POINT OF VIEW

With Secret Path, Gord Downie is illuminating a way forward to Indigenous artists

Indigenous advocate Jesse Wente reflects on how Gord Downie's newest project is moving the national conversation around reconciliation forward.

"Now is the moment to begin the hard work, and that start lies in art"

Gord Downie's (left) latest project, "Secret Path", was inspired by Chanie Wenjack's story. (CP/CBC)

Gord Downie and Jeff Lemire's project Secret Path is not the first work of art to approach the legacy of residential schools on Turtle Island — but it is the one likely to reach the most people. Downie, whose brother Mike told him the story of Chanie Wenjack, was so moved by how the story embodies the truth about Canada that he decided to make it part of his legacy.

Perhaps Canada's greatest rock star, Downie revealed that he had terminal brain cancer earlier this year, embarking on a national celebratory tour climaxing in Kingston with a concert broadcast to roughly 12 million and attended by the Prime Minister. Twice during the show, Downie referred to the need for reconciliation with Indigenous people, almost certainly the most public call for action in this nation's history. With the release of Secret Path and the launch of his charitable foundation, Downie has gone from rock icon to change maker, with a legacy that may reach even further than his extraordinary music.

Musician Gord Downie meets with Charlie Wenjack's sister Pearl Achneepineskum in Ogoki Post (Marten Falls First Nation) in Sept. 2016. (Secret Path)

That Downie has devoted this time to call attention to these issues is keeping with an artist who has always been engaged with larger cultural issues — and indeed, there will be no larger issue for Canada to face in the coming decades than its historical and current relationship to First Nations, Métis and Inuit people. With the nation's sesquicentennial looming, and in the wake of the Truth and Reconciliation Commission and the soon-to-begin inquiry into the epidemic of murdered and missing Indigenous women, there are certain to be many more artistic interpretations of that relationship to come.

An artist of Downie's stature dealing with this subject matter — and in such a respectful, impactful way — helps seed the ground for other projects and expressions of truth, especially those of Indigenous artists.- Jesse Wente

Artists are often the first to reflect cultural shifts in their work — certainly before national institutions and governments, which in this case find themselves ill-equipped to truly confront issues of reconciliation. An artist of Downie's stature dealing with this subject matter — and in such a respectful, impactful way — helps seed the ground for other projects and expressions of truth, especially those of Indigenous artists. As Downie's work suggests, now is the moment to begin the hard work, and that start lies in art.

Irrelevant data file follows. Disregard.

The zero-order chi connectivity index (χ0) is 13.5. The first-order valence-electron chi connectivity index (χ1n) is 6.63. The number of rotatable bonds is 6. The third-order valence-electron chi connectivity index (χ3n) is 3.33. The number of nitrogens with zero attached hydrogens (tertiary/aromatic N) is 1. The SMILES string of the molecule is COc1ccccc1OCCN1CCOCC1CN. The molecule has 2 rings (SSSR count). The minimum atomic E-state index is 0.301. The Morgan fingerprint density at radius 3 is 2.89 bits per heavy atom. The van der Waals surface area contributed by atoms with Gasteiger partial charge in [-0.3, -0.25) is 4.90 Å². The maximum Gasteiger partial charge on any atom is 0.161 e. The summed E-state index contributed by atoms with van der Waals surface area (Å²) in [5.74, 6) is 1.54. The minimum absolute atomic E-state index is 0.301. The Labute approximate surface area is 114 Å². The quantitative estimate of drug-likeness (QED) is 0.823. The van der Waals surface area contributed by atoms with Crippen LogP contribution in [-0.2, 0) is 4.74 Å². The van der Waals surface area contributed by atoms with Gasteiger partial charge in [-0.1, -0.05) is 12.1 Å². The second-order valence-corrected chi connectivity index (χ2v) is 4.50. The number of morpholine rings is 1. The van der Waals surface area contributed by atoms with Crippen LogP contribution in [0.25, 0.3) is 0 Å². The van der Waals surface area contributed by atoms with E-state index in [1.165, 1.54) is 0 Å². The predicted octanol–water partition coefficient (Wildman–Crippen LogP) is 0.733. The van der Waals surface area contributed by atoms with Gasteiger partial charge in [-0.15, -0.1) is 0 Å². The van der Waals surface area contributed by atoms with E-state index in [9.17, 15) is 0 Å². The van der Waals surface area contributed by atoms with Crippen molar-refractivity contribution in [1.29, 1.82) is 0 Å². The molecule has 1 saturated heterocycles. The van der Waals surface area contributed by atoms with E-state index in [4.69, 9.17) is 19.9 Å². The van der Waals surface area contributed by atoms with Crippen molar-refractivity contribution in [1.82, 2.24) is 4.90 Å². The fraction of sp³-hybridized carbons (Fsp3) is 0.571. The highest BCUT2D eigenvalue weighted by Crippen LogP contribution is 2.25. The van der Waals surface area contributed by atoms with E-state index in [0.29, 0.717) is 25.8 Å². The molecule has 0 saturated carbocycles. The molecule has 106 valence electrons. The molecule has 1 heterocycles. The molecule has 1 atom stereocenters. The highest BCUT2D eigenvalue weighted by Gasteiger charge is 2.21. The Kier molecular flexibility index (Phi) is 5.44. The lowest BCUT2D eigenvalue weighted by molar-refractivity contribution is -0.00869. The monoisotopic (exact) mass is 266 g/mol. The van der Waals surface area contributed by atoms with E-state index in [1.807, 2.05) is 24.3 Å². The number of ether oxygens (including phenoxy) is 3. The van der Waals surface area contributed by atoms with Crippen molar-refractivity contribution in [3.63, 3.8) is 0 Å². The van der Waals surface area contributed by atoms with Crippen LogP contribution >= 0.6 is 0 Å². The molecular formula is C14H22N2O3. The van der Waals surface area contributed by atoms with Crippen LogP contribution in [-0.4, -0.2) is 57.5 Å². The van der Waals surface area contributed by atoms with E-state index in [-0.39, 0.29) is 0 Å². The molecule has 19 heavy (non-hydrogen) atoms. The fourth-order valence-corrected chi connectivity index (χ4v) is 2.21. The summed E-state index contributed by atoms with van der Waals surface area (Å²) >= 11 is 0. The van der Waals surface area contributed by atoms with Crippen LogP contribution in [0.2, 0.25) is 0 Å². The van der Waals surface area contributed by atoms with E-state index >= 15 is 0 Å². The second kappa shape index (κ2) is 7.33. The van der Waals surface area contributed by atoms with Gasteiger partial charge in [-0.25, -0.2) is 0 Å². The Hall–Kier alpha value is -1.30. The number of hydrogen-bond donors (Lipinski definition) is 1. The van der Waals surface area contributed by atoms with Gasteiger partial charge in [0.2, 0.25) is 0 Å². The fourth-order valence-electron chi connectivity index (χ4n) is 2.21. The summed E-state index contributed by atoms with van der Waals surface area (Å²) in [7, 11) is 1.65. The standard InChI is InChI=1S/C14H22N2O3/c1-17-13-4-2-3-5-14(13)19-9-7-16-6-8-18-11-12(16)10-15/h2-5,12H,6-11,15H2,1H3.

Read two-spirited poet Gwen Benaway's take on the importance of Secret Pathhere.

Art is ideal for confronting uncomfortable truth — and here the truths in need of reconciling are among the most discomforting Canadians will ever encounter, made more so by their implicit involvement. Indigenous artists have been telling our stories in their work for years, and now more than ever, Canadians are primed to hear them. Listening to Indigenous people will be a new activity for much of Canada, and while direct discourse has proven complex and often confrontational, the mediated conversations encouraged by art are vital to the dialogue necessary if we are ever to see reconciliation on this land. Art can be a bridge to understanding and empathy, and if recent dialogues around Indigenous sports mascots have taught us anything, it's that the valleys in empathy and understanding between Indigenous people and the newcomer population are perhaps wider than thought before.

Tragically Hip frontman wants the story of Chanie Wenjack, an Indigenous boy who died running away from a residential school in northern Ontario, to be his legacy project 4:13

So Canadians should turn to the artists and their art. They will find a community ready to engage in these conversations and an Indigenous arts community at an apex in its power and creation. From Tanya Tagaq and A Tribe Called Red to Rebecca Belmore and Alanis Obomsawin, from Joseph Boyden and Leanne Simpson to Zacharias Kunuk and Tara Beagan, there is a legion of Indigenous creators who have been embedded in reconciliation for years. These artists' work provides a pathway forward for the multiple nations that exist on this land — a pathway that Gord Downie just helped to illuminate for many.

Jesse Wente is a columinist on CBC's Metro Morning, public speaker and Director of Film Programmes at TIFF Bell Lightbox.

The Secret Path album and graphic novel were both released today and the animated film will be broadcast on CBC in an hour-long commercial-free television special on Sunday, October 23, 2016, at 9pm (9:30 NT) — with a livestream here on CBC Arts